- Review your budget and forecast. Are you on track to achieve your projections? If you are ahead of budget, you must determine if sales will continue to exceed expectations. If you do exceed your sales targets, what will you do with the extra revenue? Is production on track? If you’re falling short of budget projections, can you honestly create the additional revenue to make up the difference? If not, how will you bring your costs down to remain profitable?
- Review all expense categories. Are all your expenses in line? Are the programs and processes you put in place achieving their targets? Are there any that are just not working? If so, what’s the cause? Does the program or process simply need more resources, time or attention or has it totally missed the mark? If there’s no chance it will be effective and profitable, stopping will free up resources for other programs that will give you a return on your investment. Has an unexpected opportunity come up? What will it take to make that work and keep the business financial goals in line? What have you learned?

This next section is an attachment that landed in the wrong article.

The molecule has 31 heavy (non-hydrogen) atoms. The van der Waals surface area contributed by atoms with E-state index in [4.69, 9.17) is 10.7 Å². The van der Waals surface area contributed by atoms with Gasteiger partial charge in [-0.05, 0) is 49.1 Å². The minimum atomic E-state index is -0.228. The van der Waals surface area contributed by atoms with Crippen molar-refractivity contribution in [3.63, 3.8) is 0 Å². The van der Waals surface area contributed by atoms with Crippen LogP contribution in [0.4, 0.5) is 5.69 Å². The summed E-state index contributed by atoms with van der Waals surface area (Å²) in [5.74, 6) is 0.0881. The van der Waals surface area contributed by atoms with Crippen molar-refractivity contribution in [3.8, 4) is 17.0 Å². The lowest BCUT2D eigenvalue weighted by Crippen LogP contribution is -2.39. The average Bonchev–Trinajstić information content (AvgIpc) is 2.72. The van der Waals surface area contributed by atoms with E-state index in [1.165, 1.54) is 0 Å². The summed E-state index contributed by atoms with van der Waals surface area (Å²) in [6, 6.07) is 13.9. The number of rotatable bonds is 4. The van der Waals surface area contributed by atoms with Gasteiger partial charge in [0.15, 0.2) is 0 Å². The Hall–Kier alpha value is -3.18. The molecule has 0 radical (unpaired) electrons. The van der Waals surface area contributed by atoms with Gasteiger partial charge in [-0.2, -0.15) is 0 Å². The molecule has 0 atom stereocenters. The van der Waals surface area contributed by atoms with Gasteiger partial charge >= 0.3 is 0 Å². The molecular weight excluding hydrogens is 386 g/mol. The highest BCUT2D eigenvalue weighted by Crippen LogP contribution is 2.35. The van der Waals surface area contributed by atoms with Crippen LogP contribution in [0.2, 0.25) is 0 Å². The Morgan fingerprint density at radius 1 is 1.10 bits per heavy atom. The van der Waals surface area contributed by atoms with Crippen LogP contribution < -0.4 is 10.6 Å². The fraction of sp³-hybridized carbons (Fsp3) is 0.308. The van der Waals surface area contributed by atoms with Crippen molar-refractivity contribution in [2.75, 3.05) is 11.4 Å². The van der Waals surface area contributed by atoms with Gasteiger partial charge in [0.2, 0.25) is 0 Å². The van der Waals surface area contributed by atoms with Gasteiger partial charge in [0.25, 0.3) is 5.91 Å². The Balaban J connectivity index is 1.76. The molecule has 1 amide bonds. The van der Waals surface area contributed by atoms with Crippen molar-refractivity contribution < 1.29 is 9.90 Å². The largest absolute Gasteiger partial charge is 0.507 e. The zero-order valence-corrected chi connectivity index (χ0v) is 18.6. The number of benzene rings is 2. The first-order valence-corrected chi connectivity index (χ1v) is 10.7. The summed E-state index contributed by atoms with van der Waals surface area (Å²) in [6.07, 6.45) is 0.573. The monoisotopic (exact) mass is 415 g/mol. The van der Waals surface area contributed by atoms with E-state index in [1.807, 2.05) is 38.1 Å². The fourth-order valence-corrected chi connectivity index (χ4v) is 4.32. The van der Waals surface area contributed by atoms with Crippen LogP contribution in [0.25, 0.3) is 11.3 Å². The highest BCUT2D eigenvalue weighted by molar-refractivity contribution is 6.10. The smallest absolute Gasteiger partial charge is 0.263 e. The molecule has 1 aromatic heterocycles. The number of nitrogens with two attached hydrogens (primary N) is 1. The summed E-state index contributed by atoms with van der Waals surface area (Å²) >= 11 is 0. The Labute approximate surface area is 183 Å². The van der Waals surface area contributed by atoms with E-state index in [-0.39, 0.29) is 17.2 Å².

- Analyze your cash flow.
- Review all your product and/or service offerings. Is there an offering that needs to be dropped? If an offering isn’t performing, what’s the source of that? Would more sales and marketing attention make a difference? Has your offering become irrelevant in the marketplace?
- Have you identified new opportunities? What resources will be required? What’s the timeframe? What benefit do you expect? Will additional funds be required? Where will this money come from?
- Take a look at your competitors. Where do you stand in relation to your competitors? What can you do to become more competitive? What sets your business apart from the competition? Are you living your brand promise?
- Evaluate your marketing programs. Review and assess the effectiveness of your marketing strategies. Which programs and campaigns are working? Which ones aren’t? Is there sufficient time and money to be effective? Should you outsource implementation?
- Bonus question: What do you and your team need to learn to course-correct successfully?
When your review and analysis is complete, you will be in a position to make helpful mid-year course corrections. Doing this will limit the money you invest in unsuccessful efforts, help you keep your goals front and center, and allow you to build on accomplishments from the first half of the year.